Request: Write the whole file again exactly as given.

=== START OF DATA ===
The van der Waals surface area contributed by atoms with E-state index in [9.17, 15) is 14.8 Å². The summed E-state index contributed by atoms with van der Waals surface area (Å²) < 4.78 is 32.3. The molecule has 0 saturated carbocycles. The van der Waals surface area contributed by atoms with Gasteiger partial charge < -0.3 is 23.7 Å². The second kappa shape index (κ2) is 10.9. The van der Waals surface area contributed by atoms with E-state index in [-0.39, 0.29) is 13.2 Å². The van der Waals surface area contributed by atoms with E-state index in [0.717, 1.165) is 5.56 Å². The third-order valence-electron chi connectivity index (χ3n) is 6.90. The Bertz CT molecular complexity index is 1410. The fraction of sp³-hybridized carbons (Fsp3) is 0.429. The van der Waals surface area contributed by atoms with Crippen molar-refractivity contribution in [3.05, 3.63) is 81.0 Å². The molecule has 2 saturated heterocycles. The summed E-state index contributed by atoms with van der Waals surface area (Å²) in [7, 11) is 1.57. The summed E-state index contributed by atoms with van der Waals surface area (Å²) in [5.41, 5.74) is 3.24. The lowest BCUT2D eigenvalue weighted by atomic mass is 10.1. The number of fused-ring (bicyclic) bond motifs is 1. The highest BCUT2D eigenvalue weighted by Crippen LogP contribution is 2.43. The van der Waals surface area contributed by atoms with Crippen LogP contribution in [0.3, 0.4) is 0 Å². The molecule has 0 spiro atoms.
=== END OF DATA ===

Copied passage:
The van der Waals surface area contributed by atoms with E-state index in [9.17, 15) is 14.8 Å². The summed E-state index contributed by atoms with van der Waals surface area (Å²) < 4.78 is 32.3. The molecule has 0 saturated carbocycles. The van der Waals surface area contributed by atoms with Gasteiger partial charge < -0.3 is 23.7 Å². The second kappa shape index (κ2) is 10.9. The van der Waals surface area contributed by atoms with E-state index in [-0.39, 0.29) is 13.2 Å². The van der Waals surface area contributed by atoms with E-state index in [0.717, 1.165) is 5.56 Å². The third-order valence-electron chi connectivity index (χ3n) is 6.90. The Bertz CT molecular complexity index is 1410. The fraction of sp³-hybridized carbons (Fsp3) is 0.429. The van der Waals surface area contributed by atoms with Crippen molar-refractivity contribution in [3.05, 3.63) is 81.0 Å². The molecule has 2 saturated heterocycles. The summed E-state index contributed by atoms with van der Waals surface area (Å²) in [7, 11) is 1.57. The summed E-state index contributed by atoms with van der Waals surface area (Å²) in [5.41, 5.74) is 3.24. The lowest BCUT2D eigenvalue weighted by atomic mass is 10.1. The number of fused-ring (bicyclic) bond motifs is 1. The highest BCUT2D eigenvalue weighted by Crippen LogP contribution is 2.43. The van der Waals surface area contributed by atoms with Crippen LogP contribution in [0.3, 0.4) is 0 Å². The molecule has 0 spiro atoms.